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As far as i understand there are several descriptive concepts to help us analyze the characteristics of a particular melody (such as steps, leaps, melodic contour, disjunct or conjunct motion, for example). In addition, what i gather from cantus firmus there are also several specific prescriptive ideas for writing melodies. Voice leading could perhaps be an another example, but as far as i understand they only apply in the context of chordal harmony.

I use these examples to differentiate from what i'm looking for as i am interested in learning more theories for melodic writing. For instance, a concept (new to me) is the idea that the melodic notes of a single voice carry a specific function similar to the functions of chords in progressions/cadences. If i'm not misunderstanding this idea is a bit different from the other examples above.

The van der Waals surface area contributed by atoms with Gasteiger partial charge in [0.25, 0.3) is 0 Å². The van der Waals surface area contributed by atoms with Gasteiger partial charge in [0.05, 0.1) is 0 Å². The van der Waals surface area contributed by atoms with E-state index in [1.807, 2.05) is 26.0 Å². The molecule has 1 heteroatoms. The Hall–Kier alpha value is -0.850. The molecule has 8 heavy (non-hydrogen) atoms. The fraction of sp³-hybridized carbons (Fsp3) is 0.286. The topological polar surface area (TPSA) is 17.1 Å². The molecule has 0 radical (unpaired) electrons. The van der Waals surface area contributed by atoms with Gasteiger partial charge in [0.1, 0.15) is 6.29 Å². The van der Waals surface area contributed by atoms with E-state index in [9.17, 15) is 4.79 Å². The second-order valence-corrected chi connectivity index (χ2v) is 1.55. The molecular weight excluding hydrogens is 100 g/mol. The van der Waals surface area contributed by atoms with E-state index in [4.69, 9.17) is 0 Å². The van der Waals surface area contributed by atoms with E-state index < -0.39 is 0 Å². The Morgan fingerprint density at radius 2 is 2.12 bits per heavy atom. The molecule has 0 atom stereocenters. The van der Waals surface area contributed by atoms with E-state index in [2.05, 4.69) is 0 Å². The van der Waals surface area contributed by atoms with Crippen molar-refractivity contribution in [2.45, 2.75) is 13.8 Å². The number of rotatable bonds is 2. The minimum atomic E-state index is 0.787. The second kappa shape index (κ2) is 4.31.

Therefore i am interested in additional prescriptive concepts besides cantus firmus for instance. In short, i'd very much appreciate more tips on what to learn.

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There's a rather old book, Percy Goetschius: "Exercises in Melody Writing," that gives lots of insight into melodic construction. While ancient, the ideas are still useful. It's a free PDF on the Net.

https://archive.org/details/exercisesinmelo00goetgoog

There's a newer but very long book on the subject but it mostly covers Bach's constructions. It's also useful but the ideas take a bit of adaption.

http://www.calvin.edu/academic/music/pdf/Figuring%20Out%20Melody.pdf

Goetschius' book describes things like rhythmic unity, repetition, sequences. phrases, modulation, various keys, motifs, etc. He shows how to extend a short melody by things like inverting the intervals or modifying the harmonic structure.

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